Rotor systems for conventional rotorcraft are designed to provide an autorotation capability. To facilitate operation of the rotor system in the autorotation mode, conventional rotor blades generally incorporate ancillary mass near the blade tips to increase blade inertia. The relatively high inertia of such rotor blades presents a problem at start up inasmuch as greater engine torque must be provided to initiate rotor blade rotation. The high blade inertia of conventional rotor systems also creates an additional problem inasmuch as such systems result in chordwise natural frequencies near the 1/rev resonance frequency, which is the highest amplitude excitation frequency (see FIG. 11). Operation of a rotor system near the 1/rev resonance mode is generally undesirable due to high induced loading, and in consequence, operation of conventional stiff, in-plane rotor systems is generally constrained to rotor speeds that fall between resonance mode conditions, as exemplarily represented by operating curve CRS in FIG. 11.

The UAV 10 of the present invention does not require an autorotation capability. In consequence, the configuration of the rotor blade 280 of each rotor blade subassembly 250 may be design optimized for reduced weight utilizing composite materials, e.g., high modulus graphite, which results in a tapered rotor blade 280 having a high chord frequency. Each outboard segment of the rotor blades 280 of the present invention is configured to have an aerodynamic taper of about 2:1, which results in a tapered rotor blade 280 having a low outboard mass and a high inboard stiffness. With reference to FIG. 9A where reference numeral 282 defines the aerodynamic root of the rotor blade 280 and reference numeral 282 defines the aerodynamic tip of the rotor blade 280, aerodynamic taper is defined as the ratio of the effective chord at the aerodynamic root 282 to the effective chord at the aerodynamic tip 284.

The aerodynamic taper of the outer rotor blades 280 results in a low moment of inertia about the hub centerline 212 and the mass centroid of each rotor blade 280 being closer to the rotor hub 204. The high chordwise frequency of the tapered rotor blades 280 provides the benefit of rotor operation over a weaker modal response zone, i.e., the high frequency design provided by the tapered rotor blades 280 eliminates operation in critical resonance mode conditions which may occur due to the wide RPM operating range of the UAV 10 of the present invention. Referring to FIG. 11, reference numeral 286 identifies the operating curve of a UAV 10 incorporating rotor blade assemblies 250 having the tapered rotor blade 280 configuration described hereinabove.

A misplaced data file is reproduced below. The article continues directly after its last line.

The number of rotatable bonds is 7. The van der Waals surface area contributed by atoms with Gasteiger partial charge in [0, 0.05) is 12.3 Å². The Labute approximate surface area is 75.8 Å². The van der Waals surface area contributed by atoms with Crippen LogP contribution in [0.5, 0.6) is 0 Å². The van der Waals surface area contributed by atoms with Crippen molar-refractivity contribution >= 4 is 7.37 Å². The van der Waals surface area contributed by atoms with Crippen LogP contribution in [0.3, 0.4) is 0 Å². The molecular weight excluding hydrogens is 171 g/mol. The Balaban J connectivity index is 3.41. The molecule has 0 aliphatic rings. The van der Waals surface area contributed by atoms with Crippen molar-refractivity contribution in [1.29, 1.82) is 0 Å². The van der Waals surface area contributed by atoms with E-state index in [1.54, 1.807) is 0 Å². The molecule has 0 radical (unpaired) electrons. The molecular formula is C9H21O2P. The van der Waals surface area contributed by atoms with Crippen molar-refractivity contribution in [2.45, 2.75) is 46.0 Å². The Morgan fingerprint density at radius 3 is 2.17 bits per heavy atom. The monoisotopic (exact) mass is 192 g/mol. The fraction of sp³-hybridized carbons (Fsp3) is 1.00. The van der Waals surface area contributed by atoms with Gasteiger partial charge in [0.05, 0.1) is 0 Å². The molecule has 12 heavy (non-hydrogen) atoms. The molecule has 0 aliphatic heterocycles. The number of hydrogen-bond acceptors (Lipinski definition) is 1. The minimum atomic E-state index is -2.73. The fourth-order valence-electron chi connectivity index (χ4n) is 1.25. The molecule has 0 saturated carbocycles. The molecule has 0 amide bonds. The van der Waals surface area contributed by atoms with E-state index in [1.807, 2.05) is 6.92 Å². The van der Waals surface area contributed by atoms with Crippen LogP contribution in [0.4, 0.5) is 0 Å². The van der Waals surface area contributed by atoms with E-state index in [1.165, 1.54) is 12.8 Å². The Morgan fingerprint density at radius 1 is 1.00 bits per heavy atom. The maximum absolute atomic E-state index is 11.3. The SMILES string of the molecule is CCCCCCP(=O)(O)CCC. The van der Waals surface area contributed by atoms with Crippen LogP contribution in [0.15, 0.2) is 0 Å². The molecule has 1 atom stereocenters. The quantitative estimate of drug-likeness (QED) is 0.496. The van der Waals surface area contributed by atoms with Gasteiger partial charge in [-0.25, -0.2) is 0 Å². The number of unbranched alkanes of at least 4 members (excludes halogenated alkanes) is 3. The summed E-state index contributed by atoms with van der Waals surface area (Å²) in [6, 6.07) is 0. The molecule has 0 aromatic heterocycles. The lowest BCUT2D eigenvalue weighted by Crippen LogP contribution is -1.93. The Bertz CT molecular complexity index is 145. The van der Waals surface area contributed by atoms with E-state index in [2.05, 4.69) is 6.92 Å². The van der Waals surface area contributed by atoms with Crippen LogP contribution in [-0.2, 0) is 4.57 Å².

For the normal operating range of the UAV 10, i.e., between a 550 fps hover mode and a 700 fps cruise mode (wherein the fps values reflect blade tip speeds), the counter-rotating rotors 200, 202 operate between the 2/rev and 3/rev resonance mode conditions, i.e., generally above 2.5/rev. These resonance mode conditions are lower load conditions in comparison to the 1/rev resonance mode condition, which is the highest load condition (see FIG. 11), such that induced loading of the rotor blade assemblies 250 is reduced. In addition, the high frequency design of the rotor blade assembly 250 eliminates ground and air resonance during UAV 10 operations, and thus eliminates requirements for lag dampers.

Each tapered rotor blade 280 is further configured to include a trailing edge segment 286 of generally triangular shape (see FIGS. 12A, 12B). The trailing edge segment 286 of the rotor blade 280 is a continuous structural member that extends aftwardly from the integrated torque tube/spar member 270 as illustrated in FIGS. 10A, 12A, 12B. The configuration of the trailing edge segment 286 provides a low weight blade configuration that is design optimized for the aerodynamic pressures encountered during operation of the "shrouded" counter-rotating rotors 200, 202.

The blade joint 290 of the rotor blade assembly 250 according to the present invention is illustrated generally in FIGS. 10A, 10B and in further detail in FIG. 14. As disclosed hereinabove, the blade joint 290 is operative to secure the pretwisted flexbeam 260 in combination with the respective integrated torque tube/spar member 270 and tapered rotor blade 280. The blade joint 290 of the present invention includes an innovative bolt layout that is optimally positioned to eliminate the moment reaction at the blade joint 290 due to the steady chordwise loading experienced by the rotor blade assembly 250, thereby allowing the utilization of smaller bolts 298 and reduced joint thicknesses.